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Federal and state laws do not require employers to have written job descriptions for their employees. However, many employers do because of their usefulness in many aspects of the business, from hiring to compensation to managing employee performance. While there are many practical benefits to having job descriptions, these documents also raise legal implications. A poorly drafted job description can increase litigation risks by providing evidence employees can use in wage and hour, discrimination and other employment-related lawsuits.

This is Part I of a two part blog on the importance of job descriptions in employment.

Elements of a Job Description

A job description is a document that describes certain details about a particular position. It typically contains the following elements:

  • Job title. The document may also specify a job code applicable to the employer’s internal operations, pay grade and to whom the position reports.
  • Job classification. A job description often specifies whether a job is:
  • full or part-time; or
  • a temporary, contract or regular position.
  • Duties. A job description should specify the responsibilities, duties, tasks and requirements of the job.
  • Qualifications. The qualifications needed for the job should be listed. Some employers separately list qualifications that are required versus those that are preferred. These qualification can include, for example:
  • education level;
  • any professional or other required licenses or certifications;
  • prior work experience in a particular field or type of position;
  • skills, such as proficiency in computer software or word processing systems; or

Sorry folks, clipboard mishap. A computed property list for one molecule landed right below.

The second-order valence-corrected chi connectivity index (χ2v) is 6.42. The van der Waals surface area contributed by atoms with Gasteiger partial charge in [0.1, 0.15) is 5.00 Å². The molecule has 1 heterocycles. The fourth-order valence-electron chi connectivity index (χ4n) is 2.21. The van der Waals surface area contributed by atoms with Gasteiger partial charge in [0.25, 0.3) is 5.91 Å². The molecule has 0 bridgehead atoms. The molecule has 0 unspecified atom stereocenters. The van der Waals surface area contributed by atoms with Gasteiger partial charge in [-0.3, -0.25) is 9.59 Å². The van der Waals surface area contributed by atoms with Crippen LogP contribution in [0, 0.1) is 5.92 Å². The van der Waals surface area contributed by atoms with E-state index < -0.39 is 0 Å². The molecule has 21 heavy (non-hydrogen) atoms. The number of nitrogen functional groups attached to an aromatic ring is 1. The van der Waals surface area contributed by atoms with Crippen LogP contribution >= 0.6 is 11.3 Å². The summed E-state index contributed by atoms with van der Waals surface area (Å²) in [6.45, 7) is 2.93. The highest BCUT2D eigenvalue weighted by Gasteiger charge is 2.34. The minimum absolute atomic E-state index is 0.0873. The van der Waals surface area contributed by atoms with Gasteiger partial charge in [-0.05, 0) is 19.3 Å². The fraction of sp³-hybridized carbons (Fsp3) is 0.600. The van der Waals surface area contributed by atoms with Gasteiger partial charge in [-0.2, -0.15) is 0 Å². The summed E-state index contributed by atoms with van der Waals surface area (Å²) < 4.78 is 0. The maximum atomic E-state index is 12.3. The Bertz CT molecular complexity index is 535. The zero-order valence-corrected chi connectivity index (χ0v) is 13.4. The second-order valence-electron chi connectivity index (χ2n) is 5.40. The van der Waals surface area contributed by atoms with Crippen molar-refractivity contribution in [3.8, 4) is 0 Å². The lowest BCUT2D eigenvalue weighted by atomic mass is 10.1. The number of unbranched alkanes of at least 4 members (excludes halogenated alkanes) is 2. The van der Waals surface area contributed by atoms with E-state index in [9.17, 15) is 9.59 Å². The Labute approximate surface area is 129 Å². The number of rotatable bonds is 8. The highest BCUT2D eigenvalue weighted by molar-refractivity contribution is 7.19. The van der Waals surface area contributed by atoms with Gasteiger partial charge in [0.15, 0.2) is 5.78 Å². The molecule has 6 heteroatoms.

• traits, such as attention to detail or the ability to work under time pressures.
  • Physical requirements. The job description can specify the physical requirements of the job, such as standing, sitting, lifting requirements and the physical work environment.
  • Additional information. The job description can include other information, such as location, travel requirements and working hours.

While written job descriptions are not required by law, employers covered by the Equal Pay Act (EPA) that create written job descriptions must preserve them (any other are records created in the regular course of business that contain wage payment-related information) for two years (see 29 C.F.R. § 1620.32).

Practical Benefits of Written Job Descriptions

Written job descriptions have several useful applications in a business, especially as they relate to human resources functions. Having job descriptions for every type of position can help an employer with workforce planning and reporting structures.

Clarity of Job Duties and Responsibilities

By specifying the duties and responsibilities of each type of position at a company, job descriptions help clarify:

  • The nature, type and classification of each job.
  • The qualifications, knowledge and skills needed for a particular job.
  • Reporting relationships.

Accurate job descriptions also provide clarity for the employer and its employees because they communicate to all parties what is required by a particular job.

Recruiting and Hiring

A written job description is useful in preparing an accurate job posting. By specifying the qualifications, skills and abilities a position requires, the human resource department can identify the types of candidates that may be good matches for the job. Job seekers can also review the requirements in a job posting and decide if they have most or all of the necessary skills and qualifications.

In the disability accommodation context, a written job description prepared before advertising or interviewing applicants provides evidence of the essential functions of the job.

Setting and Reviewing Compensation

A job description with a specifically stated job title and position level and a description of duties, qualifications and responsibilities helps an employer evaluate the compensation level for a particular job. This helps ensure the job is comparable to similar positions in the market, enabling the employer to be competitive and to attract good applicants and retain employees. As a job’s scope of duties may change over time, reviewing the job description and any significant additions to an employee’s original job responsibilities may also lead to increasing or otherwise adjusting the compensation for a particular position.